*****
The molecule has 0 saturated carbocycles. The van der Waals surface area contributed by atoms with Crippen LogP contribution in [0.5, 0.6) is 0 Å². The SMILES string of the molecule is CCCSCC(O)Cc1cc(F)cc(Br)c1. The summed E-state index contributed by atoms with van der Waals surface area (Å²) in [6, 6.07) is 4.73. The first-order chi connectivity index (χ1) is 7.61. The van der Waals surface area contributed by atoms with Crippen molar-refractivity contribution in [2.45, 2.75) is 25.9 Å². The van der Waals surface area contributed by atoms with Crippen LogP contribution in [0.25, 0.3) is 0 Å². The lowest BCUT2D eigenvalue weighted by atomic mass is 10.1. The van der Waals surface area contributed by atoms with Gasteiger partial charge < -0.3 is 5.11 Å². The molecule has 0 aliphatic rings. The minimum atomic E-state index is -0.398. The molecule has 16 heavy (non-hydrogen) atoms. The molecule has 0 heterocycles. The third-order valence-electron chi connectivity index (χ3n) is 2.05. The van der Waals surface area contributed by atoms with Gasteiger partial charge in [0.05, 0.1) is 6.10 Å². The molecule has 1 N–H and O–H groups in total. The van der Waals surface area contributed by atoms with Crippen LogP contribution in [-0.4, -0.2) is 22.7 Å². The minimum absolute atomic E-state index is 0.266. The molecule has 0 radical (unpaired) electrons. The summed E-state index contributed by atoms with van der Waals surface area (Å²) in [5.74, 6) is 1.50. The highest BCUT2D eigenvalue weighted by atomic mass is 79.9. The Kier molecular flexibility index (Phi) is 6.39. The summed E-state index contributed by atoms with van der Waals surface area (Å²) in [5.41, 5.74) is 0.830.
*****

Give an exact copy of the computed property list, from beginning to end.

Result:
The molecule has 0 saturated carbocycles. The van der Waals surface area contributed by atoms with Crippen LogP contribution in [0.5, 0.6) is 0 Å². The SMILES string of the molecule is CCCSCC(O)Cc1cc(F)cc(Br)c1. The summed E-state index contributed by atoms with van der Waals surface area (Å²) in [6, 6.07) is 4.73. The first-order chi connectivity index (χ1) is 7.61. The van der Waals surface area contributed by atoms with Crippen molar-refractivity contribution in [2.45, 2.75) is 25.9 Å². The van der Waals surface area contributed by atoms with Crippen LogP contribution in [0.25, 0.3) is 0 Å². The lowest BCUT2D eigenvalue weighted by atomic mass is 10.1. The van der Waals surface area contributed by atoms with Gasteiger partial charge < -0.3 is 5.11 Å². The molecule has 0 aliphatic rings. The minimum atomic E-state index is -0.398. The molecule has 16 heavy (non-hydrogen) atoms. The molecule has 0 heterocycles. The third-order valence-electron chi connectivity index (χ3n) is 2.05. The van der Waals surface area contributed by atoms with Gasteiger partial charge in [0.05, 0.1) is 6.10 Å². The molecule has 1 N–H and O–H groups in total. The van der Waals surface area contributed by atoms with Crippen LogP contribution in [-0.4, -0.2) is 22.7 Å². The minimum absolute atomic E-state index is 0.266. The molecule has 0 radical (unpaired) electrons. The summed E-state index contributed by atoms with van der Waals surface area (Å²) in [5.74, 6) is 1.50. The highest BCUT2D eigenvalue weighted by atomic mass is 79.9. The Kier molecular flexibility index (Phi) is 6.39. The summed E-state index contributed by atoms with van der Waals surface area (Å²) in [5.41, 5.74) is 0.830.